|Publication number||US6467452 B1|
|Application number||US 09/616,123|
|Publication date||Oct 22, 2002|
|Filing date||Jul 13, 2000|
|Priority date||Jul 13, 2000|
|Also published as||DE60121591D1, DE60121591T2, EP1299632A1, EP1299632B1, EP1681453A2, US6491018, US6691671, US20030089333, USRE40144, WO2002006657A1|
|Publication number||09616123, 616123, US 6467452 B1, US 6467452B1, US-B1-6467452, US6467452 B1, US6467452B1|
|Inventors||Kevin P. Duffy, Eric C. Fluga, Gregory G. Hafner, Brian G. McGee, Matthew R. Roth|
|Original Assignee||Caterpillar Inc|
|Export Citation||BiBTeX, EndNote, RefMan|
|Patent Citations (69), Non-Patent Citations (2), Referenced by (78), Classifications (21), Legal Events (5)|
|External Links: USPTO, USPTO Assignment, Espacenet|
This invention relates generally to electronically controlled fuel injection systems and, more particularly, to a method and apparatus for delivering multiple fuel injections to the cylinder of an internal combustion engine during a fuel injection event based upon engine operating conditions.
Electronically controlled fuel injectors are well known in the art including both hydraulically actuated electronically controlled fuel injectors as well as mechanically actuated electronically controlled fuel injectors. Electronically controlled fuel injectors typically inject fuel into a specific engine cylinder as a function of an injection signal received from an electronic controller. These signals include waveforms that are indicative of a desired injection rate as well as the desired timing and quantity of fuel to be injected into the cylinders.
Emission regulations pertaining to engine exhaust emissions are becoming more restrictive throughout the world including, for example, restrictions on the emission of hydrocarbons, carbon monoxide, the release of particulates, and the release of nitrogen oxides (NOx). Tailoring the number of injections and the injection rate of fuel to a combustion chamber, as well as the quantity and timing of such fuel injections, is one way in which to control emissions and meet such emission standards. As a result, split fuel injection techniques have been utilized to modify the burn characteristics of the combustion process in an attempt to reduce emission and noise levels. Split injection typically involves splitting the total fuel delivery to the cylinder during a particular injection event into two separate fuel injections such as a pilot injection and a main injection. At different engine operating conditions, it may be necessary to use different injection strategies in order to achieve both desired engine operation and emissions control. As used throughout this disclosure, an injection event is defined as the injections that occur in a cylinder during one cycle of the engine. For example, one cycle of a four cycle engine for a particular cylinder, includes an intake, compression, expansion, and exhaust stroke. Therefore, the injection event in a four stroke engine includes the number of injections, or shots, that occur in a cylinder during the four strokes of the piston. The term shot as used in the art may also refer to the actual fuel injection or to the command current signal to a fuel injector or other fuel actuation device indicative of an injection or delivery of fuel to the engine.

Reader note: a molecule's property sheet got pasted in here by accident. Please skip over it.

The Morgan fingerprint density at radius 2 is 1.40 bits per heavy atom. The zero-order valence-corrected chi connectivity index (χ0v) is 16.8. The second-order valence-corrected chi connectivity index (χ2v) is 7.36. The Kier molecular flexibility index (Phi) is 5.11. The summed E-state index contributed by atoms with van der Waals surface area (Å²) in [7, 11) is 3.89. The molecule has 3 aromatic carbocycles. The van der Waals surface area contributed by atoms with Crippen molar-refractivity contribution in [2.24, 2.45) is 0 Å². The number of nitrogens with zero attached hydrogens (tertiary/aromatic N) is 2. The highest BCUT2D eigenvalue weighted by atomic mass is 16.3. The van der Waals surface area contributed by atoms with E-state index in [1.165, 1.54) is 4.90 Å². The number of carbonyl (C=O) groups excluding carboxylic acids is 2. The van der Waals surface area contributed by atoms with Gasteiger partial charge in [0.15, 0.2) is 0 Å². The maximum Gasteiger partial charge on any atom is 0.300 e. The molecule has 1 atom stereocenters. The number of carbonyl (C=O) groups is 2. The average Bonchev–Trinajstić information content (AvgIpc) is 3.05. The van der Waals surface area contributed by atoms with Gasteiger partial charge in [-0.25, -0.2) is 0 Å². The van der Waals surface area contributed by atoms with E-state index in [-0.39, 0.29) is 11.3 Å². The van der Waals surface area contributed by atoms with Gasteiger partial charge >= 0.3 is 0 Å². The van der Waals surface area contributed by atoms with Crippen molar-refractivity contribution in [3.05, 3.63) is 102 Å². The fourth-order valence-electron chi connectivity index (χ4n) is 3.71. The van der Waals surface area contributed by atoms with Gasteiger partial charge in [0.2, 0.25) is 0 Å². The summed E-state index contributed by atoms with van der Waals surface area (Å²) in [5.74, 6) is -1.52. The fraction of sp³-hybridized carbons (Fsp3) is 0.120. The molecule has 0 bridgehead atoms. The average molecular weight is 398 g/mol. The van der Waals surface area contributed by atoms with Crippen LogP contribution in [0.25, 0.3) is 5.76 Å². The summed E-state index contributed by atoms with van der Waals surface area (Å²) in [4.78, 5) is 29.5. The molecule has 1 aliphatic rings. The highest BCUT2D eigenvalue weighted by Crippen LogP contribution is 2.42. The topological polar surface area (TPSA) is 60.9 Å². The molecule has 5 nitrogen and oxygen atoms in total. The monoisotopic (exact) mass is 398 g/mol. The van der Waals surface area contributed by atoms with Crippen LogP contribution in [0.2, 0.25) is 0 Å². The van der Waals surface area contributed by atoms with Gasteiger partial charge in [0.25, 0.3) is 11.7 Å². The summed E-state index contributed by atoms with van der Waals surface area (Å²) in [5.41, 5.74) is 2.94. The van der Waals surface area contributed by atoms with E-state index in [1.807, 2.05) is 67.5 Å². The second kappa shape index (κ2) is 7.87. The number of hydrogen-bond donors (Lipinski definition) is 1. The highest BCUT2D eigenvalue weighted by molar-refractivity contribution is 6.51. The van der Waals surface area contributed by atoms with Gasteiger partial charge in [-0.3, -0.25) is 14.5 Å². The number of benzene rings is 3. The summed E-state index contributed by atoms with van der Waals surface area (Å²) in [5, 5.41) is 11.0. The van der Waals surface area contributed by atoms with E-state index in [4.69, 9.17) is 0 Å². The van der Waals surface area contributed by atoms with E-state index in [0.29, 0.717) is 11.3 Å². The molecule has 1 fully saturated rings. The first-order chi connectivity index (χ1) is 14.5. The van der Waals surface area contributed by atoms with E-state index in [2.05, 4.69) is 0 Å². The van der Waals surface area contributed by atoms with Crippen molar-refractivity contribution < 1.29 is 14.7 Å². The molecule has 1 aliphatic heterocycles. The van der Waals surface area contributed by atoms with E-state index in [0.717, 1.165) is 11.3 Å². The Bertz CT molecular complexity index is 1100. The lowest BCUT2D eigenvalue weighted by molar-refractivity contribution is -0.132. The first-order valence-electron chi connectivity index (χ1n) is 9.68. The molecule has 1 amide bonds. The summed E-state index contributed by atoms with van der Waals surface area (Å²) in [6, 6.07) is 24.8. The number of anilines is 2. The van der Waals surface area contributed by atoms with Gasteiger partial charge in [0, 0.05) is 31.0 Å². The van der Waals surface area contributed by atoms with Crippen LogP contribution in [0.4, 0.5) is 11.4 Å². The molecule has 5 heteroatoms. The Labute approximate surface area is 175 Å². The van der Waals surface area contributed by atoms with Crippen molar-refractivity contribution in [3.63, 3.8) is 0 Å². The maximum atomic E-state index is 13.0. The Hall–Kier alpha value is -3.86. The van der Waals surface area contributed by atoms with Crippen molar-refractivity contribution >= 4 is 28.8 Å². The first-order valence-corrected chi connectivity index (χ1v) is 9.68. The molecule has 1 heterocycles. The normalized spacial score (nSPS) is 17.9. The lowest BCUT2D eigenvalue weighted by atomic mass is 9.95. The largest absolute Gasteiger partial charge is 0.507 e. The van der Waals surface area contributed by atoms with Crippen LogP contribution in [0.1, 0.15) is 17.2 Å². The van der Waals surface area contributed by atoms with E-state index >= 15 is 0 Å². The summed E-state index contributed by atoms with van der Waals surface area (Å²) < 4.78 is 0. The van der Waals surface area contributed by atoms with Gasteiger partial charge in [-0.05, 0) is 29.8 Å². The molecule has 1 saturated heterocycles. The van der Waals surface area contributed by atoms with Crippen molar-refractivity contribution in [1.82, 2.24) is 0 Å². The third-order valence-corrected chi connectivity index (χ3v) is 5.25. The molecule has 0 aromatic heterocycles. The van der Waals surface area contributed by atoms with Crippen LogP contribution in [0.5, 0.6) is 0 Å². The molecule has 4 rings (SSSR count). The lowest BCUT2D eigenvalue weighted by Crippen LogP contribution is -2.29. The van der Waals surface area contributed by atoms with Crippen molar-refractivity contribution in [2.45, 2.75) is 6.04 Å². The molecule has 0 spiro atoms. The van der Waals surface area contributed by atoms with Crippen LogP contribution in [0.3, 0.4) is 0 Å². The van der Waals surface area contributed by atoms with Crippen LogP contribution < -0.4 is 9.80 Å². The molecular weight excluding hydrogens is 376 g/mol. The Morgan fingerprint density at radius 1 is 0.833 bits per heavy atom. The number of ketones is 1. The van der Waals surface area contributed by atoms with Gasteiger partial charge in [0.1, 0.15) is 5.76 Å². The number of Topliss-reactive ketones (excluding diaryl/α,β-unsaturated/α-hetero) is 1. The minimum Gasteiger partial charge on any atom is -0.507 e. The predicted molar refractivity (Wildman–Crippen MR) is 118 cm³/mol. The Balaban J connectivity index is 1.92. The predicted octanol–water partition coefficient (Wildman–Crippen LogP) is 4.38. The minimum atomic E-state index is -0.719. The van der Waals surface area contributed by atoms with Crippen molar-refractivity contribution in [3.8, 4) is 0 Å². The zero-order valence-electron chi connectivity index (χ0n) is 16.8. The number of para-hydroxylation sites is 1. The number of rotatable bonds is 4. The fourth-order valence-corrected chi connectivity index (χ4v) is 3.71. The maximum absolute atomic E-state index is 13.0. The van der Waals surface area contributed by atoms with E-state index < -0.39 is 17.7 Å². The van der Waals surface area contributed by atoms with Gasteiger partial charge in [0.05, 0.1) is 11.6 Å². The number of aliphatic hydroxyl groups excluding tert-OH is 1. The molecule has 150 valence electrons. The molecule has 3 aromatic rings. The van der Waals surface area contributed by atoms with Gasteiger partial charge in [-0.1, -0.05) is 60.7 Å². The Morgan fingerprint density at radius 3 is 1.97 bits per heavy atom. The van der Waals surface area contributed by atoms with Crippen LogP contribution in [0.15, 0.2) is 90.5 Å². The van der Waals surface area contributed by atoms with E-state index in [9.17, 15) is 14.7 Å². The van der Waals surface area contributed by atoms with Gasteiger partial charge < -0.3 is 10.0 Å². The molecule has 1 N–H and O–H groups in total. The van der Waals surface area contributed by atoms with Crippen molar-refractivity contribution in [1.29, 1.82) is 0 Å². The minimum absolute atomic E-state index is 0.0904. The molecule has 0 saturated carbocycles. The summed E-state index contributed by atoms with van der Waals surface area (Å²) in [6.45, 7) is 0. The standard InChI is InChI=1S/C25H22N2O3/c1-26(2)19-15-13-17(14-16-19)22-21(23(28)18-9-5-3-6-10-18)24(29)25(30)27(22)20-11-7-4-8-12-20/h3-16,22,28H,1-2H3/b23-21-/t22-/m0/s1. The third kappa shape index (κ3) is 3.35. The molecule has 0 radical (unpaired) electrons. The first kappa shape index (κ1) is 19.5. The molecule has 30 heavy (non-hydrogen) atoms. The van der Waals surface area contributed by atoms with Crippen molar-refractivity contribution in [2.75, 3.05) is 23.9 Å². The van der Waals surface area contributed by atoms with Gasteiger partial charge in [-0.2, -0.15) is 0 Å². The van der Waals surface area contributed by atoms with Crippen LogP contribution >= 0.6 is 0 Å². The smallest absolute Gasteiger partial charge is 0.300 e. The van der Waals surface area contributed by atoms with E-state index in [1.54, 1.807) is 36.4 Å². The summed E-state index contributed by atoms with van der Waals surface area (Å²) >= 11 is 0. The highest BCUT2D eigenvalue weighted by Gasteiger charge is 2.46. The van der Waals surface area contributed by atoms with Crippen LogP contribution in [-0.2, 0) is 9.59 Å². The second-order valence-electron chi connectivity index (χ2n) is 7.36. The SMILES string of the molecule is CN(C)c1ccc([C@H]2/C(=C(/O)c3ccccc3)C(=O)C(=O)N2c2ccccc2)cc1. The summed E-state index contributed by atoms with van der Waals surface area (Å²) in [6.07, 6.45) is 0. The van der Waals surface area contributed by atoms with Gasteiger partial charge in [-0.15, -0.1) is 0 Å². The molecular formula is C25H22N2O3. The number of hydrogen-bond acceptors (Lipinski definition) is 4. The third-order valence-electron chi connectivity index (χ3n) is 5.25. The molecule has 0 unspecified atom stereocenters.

In the past, the controllability of split injections has been somewhat restricted by mechanical and other limitations associated with the particular types of injectors utilized. In addition, in some embodiments, such as disclosed in the patent U.S. Pat. No. 5,740,775, the total fuel quantity associated with a split injection is apportioned such that approximately 50% of the fuel is associated with the first fuel shot and approximately 50% of the fuel is associated with the second fuel shot. Under the more restrictive emissions regulations of today, this fuel partitioning strategy yields higher than desirable hydrocarbons and excessive fuel dilution of the oil. Even with more advanced electronically controlled injectors, during certain engine operating conditions, it is sometimes difficult to accurately control fuel delivery, even when utilizing current control signals.